Mariners outfielder Milton Bradley could miss some of spring training because of a March 9 hearing with the Los Angeles City Attorney's office related to felony charges of making criminal threats, Geoff Baker of the Seattle Times reported Wednesday.

Bradley, 32, was arrested Jan. 18 in Encino, Calif., after a woman told police he had threatened her. Baker reports that the woman is his wife and that Bradley filed for divorce from her in 2006, but the divorce was never finalized. The couple has a 5-year-old son.

Baker also reports that police have responded to domestic violence calls at the couple's home three times.

Bradley was due to be arraigned Tuesday, but that appearance was pushed back to March 9 and will instead be with the Los Angeles City Attorney's office. Bradley and his wife will be interviewed and prosecutors will decide then whether to continue with the case.

Mariners general manager Jack Zduriencik said last month that Bradley is expected to compete for a job at spring training.

"What we hope is he bounces back to be the player he was in the past and that will dictate whether he's on the club," Zduriencik told Dave Mahler of KJR last month. "I'd like to see Milton have a bounce-back year."

He faces competition in left field from expected starter Michael Saunders, along with spring training invitees Ryan Langerhans, Gabe Gross and Jody Gerut. Jack Cust will be the primary designated hitter.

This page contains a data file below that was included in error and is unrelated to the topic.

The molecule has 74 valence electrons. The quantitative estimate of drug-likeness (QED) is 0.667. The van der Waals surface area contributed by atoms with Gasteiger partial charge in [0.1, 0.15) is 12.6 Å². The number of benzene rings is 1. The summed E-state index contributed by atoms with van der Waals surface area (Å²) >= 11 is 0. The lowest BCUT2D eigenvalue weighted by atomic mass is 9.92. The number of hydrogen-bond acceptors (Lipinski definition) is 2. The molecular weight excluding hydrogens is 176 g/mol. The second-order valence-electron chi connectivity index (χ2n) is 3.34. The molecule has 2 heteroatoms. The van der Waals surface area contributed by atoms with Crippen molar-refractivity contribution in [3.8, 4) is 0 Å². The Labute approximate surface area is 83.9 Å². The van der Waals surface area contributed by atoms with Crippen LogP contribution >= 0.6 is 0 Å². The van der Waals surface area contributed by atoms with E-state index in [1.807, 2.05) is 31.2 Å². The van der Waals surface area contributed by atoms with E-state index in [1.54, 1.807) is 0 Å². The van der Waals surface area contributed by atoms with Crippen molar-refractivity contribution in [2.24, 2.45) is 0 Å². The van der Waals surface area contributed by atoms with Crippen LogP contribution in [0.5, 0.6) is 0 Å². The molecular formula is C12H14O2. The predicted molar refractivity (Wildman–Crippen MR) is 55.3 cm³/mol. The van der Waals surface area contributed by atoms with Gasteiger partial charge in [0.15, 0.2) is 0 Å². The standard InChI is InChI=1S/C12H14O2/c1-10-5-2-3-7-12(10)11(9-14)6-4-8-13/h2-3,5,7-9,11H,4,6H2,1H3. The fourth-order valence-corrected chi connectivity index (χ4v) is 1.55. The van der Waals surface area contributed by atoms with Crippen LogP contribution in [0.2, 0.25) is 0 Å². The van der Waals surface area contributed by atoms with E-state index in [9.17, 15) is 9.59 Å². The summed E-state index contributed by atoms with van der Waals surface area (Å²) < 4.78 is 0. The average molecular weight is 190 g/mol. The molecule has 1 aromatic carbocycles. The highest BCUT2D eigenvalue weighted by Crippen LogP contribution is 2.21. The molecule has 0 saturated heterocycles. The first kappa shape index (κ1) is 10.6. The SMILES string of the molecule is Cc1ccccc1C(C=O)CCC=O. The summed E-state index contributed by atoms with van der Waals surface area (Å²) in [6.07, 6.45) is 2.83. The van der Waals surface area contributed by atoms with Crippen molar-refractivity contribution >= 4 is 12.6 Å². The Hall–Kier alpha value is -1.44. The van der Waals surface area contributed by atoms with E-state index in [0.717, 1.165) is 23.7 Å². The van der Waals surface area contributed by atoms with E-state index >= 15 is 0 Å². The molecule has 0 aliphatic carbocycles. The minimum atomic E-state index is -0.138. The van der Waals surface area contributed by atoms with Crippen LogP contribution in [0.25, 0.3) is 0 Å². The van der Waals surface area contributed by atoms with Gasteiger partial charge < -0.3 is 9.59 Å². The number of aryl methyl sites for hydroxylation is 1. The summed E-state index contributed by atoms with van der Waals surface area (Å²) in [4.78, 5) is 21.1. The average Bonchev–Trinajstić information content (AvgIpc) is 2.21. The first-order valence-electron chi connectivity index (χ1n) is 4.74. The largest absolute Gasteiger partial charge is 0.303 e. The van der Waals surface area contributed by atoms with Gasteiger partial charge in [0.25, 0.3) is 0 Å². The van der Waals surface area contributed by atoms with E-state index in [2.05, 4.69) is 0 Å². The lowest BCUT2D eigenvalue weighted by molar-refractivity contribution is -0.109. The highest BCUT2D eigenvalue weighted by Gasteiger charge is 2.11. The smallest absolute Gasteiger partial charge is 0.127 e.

Bradley is set to earn $12 million in the final year of his contract.

Bradley has a history of run-ins with police. In 2004 he was arrested for allegedly confronting an officer in Ohio during a traffic stop.

He pleaded guilty in 2004 to a reduced charge for and served three days in jail. Later that year, he was charged with failure to comply after allegedly driving away from a police officer after failing to sign a speeding ticket.

When he played for the Los Angeles Dodgers in 2005, he threw a plastic water bottle at a fan and confronted a Los Angeles Times reporter in the clubhouse.

Bradley was acquired from the Chicago Cubs before the 2010 season in exchange for pitcher Carlos Silva and was expected to provide some much needed offense. He clashed with Cubs manager Lou Piniella and wore out his welcome in Chicago.

He took a leave from the team and was placed on the restricted list early in the season to deal with emotional issues. He underwent knee surgery in August and missed the remainder of the season.

He played just 73 games for the Mariners last season – his eighth major league club. He hit .205 with a .292 on-base percentage and a .348 slugging percentage. He had eight home runs and 29 RBIs.

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